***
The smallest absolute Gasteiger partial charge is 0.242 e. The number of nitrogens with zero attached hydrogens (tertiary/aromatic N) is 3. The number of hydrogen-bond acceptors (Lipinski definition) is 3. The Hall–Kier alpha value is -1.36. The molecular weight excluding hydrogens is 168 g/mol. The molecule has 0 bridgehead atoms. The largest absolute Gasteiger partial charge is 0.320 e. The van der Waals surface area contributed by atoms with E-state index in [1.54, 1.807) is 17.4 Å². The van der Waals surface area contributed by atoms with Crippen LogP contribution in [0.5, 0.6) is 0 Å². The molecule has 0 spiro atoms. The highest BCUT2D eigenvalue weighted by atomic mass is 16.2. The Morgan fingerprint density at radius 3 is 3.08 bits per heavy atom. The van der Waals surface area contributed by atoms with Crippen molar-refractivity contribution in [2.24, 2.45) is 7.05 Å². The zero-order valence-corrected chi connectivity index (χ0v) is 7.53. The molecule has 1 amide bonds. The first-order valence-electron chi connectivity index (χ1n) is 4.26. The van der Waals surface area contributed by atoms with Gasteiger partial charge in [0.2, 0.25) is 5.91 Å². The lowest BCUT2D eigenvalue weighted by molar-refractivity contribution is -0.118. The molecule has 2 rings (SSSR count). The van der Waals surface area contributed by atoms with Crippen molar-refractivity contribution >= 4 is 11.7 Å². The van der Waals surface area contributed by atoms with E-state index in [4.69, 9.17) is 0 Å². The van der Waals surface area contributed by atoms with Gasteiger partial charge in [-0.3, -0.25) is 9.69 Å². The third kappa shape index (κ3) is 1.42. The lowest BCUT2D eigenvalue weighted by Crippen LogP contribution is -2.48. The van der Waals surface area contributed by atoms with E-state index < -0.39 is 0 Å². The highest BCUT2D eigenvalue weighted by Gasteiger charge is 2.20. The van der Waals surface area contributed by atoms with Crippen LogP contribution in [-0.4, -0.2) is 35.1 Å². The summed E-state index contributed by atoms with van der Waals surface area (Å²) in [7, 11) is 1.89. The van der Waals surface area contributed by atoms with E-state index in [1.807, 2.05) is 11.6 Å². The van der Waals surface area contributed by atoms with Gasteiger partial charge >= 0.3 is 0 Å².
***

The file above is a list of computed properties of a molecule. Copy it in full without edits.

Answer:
The smallest absolute Gasteiger partial charge is 0.242 e. The number of nitrogens with zero attached hydrogens (tertiary/aromatic N) is 3. The number of hydrogen-bond acceptors (Lipinski definition) is 3. The Hall–Kier alpha value is -1.36. The molecular weight excluding hydrogens is 168 g/mol. The molecule has 0 bridgehead atoms. The largest absolute Gasteiger partial charge is 0.320 e. The van der Waals surface area contributed by atoms with E-state index in [1.54, 1.807) is 17.4 Å². The van der Waals surface area contributed by atoms with Crippen LogP contribution in [0.5, 0.6) is 0 Å². The molecule has 0 spiro atoms. The highest BCUT2D eigenvalue weighted by atomic mass is 16.2. The Morgan fingerprint density at radius 3 is 3.08 bits per heavy atom. The van der Waals surface area contributed by atoms with Crippen molar-refractivity contribution in [2.24, 2.45) is 7.05 Å². The zero-order valence-corrected chi connectivity index (χ0v) is 7.53. The molecule has 1 amide bonds. The first-order valence-electron chi connectivity index (χ1n) is 4.26. The van der Waals surface area contributed by atoms with Gasteiger partial charge in [0.2, 0.25) is 5.91 Å². The lowest BCUT2D eigenvalue weighted by molar-refractivity contribution is -0.118. The molecule has 2 rings (SSSR count). The van der Waals surface area contributed by atoms with Crippen molar-refractivity contribution >= 4 is 11.7 Å². The van der Waals surface area contributed by atoms with E-state index in [4.69, 9.17) is 0 Å². The van der Waals surface area contributed by atoms with Gasteiger partial charge in [-0.3, -0.25) is 9.69 Å². The third kappa shape index (κ3) is 1.42. The lowest BCUT2D eigenvalue weighted by Crippen LogP contribution is -2.48. The van der Waals surface area contributed by atoms with E-state index < -0.39 is 0 Å². The highest BCUT2D eigenvalue weighted by Gasteiger charge is 2.20. The van der Waals surface area contributed by atoms with Crippen LogP contribution in [-0.4, -0.2) is 35.1 Å². The summed E-state index contributed by atoms with van der Waals surface area (Å²) in [7, 11) is 1.89. The van der Waals surface area contributed by atoms with E-state index in [1.807, 2.05) is 11.6 Å². The van der Waals surface area contributed by atoms with Gasteiger partial charge >= 0.3 is 0 Å².